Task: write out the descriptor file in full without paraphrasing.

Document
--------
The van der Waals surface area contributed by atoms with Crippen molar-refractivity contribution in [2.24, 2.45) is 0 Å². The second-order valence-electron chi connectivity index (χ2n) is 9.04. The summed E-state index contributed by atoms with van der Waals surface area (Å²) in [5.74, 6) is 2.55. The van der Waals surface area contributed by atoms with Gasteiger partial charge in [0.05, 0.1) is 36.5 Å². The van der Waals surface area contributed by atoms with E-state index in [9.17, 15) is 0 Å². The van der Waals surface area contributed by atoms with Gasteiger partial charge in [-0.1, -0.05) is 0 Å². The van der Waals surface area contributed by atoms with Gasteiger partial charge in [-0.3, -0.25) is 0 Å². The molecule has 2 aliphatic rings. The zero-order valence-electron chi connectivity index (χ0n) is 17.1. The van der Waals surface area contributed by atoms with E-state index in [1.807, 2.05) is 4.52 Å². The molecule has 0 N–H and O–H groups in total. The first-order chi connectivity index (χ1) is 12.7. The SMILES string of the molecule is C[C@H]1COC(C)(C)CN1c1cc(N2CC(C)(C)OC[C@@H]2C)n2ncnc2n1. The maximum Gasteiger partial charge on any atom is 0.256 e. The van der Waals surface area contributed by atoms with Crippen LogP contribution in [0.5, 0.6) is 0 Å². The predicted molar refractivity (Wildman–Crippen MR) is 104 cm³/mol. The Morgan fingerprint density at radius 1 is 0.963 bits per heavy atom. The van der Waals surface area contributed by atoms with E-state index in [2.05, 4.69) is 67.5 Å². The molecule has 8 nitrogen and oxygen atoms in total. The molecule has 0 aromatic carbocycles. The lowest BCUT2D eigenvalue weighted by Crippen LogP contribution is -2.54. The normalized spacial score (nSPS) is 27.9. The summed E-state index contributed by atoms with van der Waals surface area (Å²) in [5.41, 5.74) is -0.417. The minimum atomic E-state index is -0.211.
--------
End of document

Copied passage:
The van der Waals surface area contributed by atoms with Crippen molar-refractivity contribution in [2.24, 2.45) is 0 Å². The second-order valence-electron chi connectivity index (χ2n) is 9.04. The summed E-state index contributed by atoms with van der Waals surface area (Å²) in [5.74, 6) is 2.55. The van der Waals surface area contributed by atoms with Gasteiger partial charge in [0.05, 0.1) is 36.5 Å². The van der Waals surface area contributed by atoms with E-state index in [9.17, 15) is 0 Å². The van der Waals surface area contributed by atoms with Gasteiger partial charge in [-0.1, -0.05) is 0 Å². The van der Waals surface area contributed by atoms with Gasteiger partial charge in [-0.3, -0.25) is 0 Å². The molecule has 2 aliphatic rings. The zero-order valence-electron chi connectivity index (χ0n) is 17.1. The van der Waals surface area contributed by atoms with E-state index in [1.807, 2.05) is 4.52 Å². The molecule has 0 N–H and O–H groups in total. The first-order chi connectivity index (χ1) is 12.7. The SMILES string of the molecule is C[C@H]1COC(C)(C)CN1c1cc(N2CC(C)(C)OC[C@@H]2C)n2ncnc2n1. The maximum Gasteiger partial charge on any atom is 0.256 e. The van der Waals surface area contributed by atoms with Crippen LogP contribution in [0.5, 0.6) is 0 Å². The predicted molar refractivity (Wildman–Crippen MR) is 104 cm³/mol. The Morgan fingerprint density at radius 1 is 0.963 bits per heavy atom. The van der Waals surface area contributed by atoms with E-state index in [2.05, 4.69) is 67.5 Å². The molecule has 8 nitrogen and oxygen atoms in total. The molecule has 0 aromatic carbocycles. The lowest BCUT2D eigenvalue weighted by Crippen LogP contribution is -2.54. The normalized spacial score (nSPS) is 27.9. The summed E-state index contributed by atoms with van der Waals surface area (Å²) in [5.41, 5.74) is -0.417. The minimum atomic E-state index is -0.211.